Use in-line validation
If users have made an error when completing a form, don’t make them wait until they click the submit button on the page.
In the below example from Autoglass, the form shows a green tick or a red cross as customers are entering details, as well as explaining the nature of the error:
This enables customers to quickly rectify any problems and reassures them that they have completed the form correctly.
Label fields clearly
The format in which users are expected to enter information should be made clear. For example, the length of passwords and requirements for numbers.
Here, ASOS explains the expected password format, which should minimise the number of errors.
Use side by side field captions
Some websites (inclduing GrahamandGreene below) put labels on top on fields, but this makes the form longer. Instead, consider placing the field caption horizontally next to the blank field.
Additionally, to minimise any confusion on the visitors’ part, you can also include the name of the fields within the field box, as in the example below. However, there are possible drawbacks to this approach.
Include product information
Adding a basket summary next to the form provides a quick reminder of items and cost shiould the customer need it, and avoids one reason for them to exit the checkout.
Make error messages easy to understand
Don’t just use generic error messages, address the user’s problem directly. Here, VW’s form doesn’t really explain what mistake I’ve made with the postcode:
A better example comes from Peugeot:
People have too many passwords to remember as it is, so make it easy for returning customers by remembering their details.
This saves time filling in forms again, and avoids painful password reset processes.
Anticipate and deal with common errors
Even if forms are clear and labels explain what is required, customers will still make errors.
Some are common, and can be anticipated, such as using the letter ‘o’ instead of a zero, or ‘i’ instead of the nunber one.
Here, entering the letter ’i’ instead of the nunber one causes an error on Apple.com:
The same error on Play.com doesn’t produce a warning message. Instead, the site just carries on with the checkout:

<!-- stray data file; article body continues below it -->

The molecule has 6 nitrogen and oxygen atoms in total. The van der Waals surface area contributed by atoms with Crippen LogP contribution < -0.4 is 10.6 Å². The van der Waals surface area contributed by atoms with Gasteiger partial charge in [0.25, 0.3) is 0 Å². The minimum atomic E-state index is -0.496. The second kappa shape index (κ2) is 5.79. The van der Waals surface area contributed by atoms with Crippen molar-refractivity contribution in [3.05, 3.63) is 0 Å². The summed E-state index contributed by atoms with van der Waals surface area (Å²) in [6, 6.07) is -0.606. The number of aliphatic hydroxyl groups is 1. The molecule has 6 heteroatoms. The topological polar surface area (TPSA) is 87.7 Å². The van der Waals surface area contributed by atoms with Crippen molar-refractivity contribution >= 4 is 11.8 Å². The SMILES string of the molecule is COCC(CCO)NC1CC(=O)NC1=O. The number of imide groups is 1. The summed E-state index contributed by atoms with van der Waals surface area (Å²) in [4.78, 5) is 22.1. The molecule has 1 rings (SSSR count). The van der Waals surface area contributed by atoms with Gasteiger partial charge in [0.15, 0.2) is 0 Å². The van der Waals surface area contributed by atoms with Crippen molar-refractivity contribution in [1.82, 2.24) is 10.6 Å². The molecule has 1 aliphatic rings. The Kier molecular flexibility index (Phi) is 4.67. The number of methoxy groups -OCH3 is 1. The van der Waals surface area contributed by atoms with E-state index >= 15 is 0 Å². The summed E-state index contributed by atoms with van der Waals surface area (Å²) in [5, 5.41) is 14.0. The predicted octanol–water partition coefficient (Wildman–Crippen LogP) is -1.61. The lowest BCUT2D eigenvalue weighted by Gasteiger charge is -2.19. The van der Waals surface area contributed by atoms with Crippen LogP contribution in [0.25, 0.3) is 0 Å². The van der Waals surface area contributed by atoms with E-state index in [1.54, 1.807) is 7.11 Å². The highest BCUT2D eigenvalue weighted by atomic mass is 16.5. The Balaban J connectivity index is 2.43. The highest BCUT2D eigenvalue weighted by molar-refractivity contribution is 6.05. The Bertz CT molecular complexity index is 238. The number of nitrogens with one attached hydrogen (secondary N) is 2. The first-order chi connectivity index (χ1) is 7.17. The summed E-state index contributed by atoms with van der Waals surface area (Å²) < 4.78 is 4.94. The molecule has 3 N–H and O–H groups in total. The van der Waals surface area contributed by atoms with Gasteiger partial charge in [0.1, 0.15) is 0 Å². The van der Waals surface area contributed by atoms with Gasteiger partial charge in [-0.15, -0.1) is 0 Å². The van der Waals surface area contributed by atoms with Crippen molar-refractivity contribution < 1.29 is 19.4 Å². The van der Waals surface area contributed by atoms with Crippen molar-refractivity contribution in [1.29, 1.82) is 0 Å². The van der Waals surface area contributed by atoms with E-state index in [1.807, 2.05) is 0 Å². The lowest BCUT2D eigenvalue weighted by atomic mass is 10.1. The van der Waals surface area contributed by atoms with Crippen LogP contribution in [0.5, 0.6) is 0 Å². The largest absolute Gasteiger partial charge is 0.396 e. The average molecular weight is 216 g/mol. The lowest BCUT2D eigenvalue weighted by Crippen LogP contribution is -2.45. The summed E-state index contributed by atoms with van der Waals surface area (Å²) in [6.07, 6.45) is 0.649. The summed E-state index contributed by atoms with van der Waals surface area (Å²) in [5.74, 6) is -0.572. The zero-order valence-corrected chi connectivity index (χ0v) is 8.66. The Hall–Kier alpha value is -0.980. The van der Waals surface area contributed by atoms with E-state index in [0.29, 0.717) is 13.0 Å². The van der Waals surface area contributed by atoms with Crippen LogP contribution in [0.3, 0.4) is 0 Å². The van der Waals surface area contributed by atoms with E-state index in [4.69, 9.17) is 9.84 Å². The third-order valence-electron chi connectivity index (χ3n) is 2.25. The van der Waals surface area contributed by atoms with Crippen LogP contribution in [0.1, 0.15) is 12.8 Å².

Don’t clear existing fields after user errors
There should be a special circle in Hell for sites that do this. Thankfully, it’s becoming rarer, but I still encounter this now and then.
You know I mean: you submit the form and are then notified that some compulsory fields are missing. Instead of just allowing you to correct the fields in question, it clears information you have entered or selections you have already made.
There are few things that are more frustrating.
Keep forms short
Long web forms are intimidating and will deter many potential customers and some will simply abandon rather than take the time to fill them in.
For some websites, long forms are unavoidable, so the key is to break them up into manageable chunks and make them user friendly.
Confused.com’s car insurance quote process is a good example of this:
Make forms fun
Though there is an argument for standardisation, making your form stand out from the norm can make it more fun for users.
Here’s an example from svn2ftp:
Similarly, Jarad Johnson’s contact form as postcard idea is genius:
Use the right format for each field
This is about making things as easy as possible for users, For example, ASOS has a drop-down for gender here:
Since there are only two possible options, using radio buttons ot tick boxes would mean less work for shoppers.
In the same checkout process, ASOS uses radio buttons for delivery options. Not only does this require less ‘work’ for users, but it also allows for quick comparison of the delivery options available.
Give users some feedback after submission
Reassure customers that their details haven’t just vanished into the ether by acknowledging their form submission.
Better still, and something that Jaguar doesn’t do here, is to provide details of what happens next, and how soon customers can expect a follow up.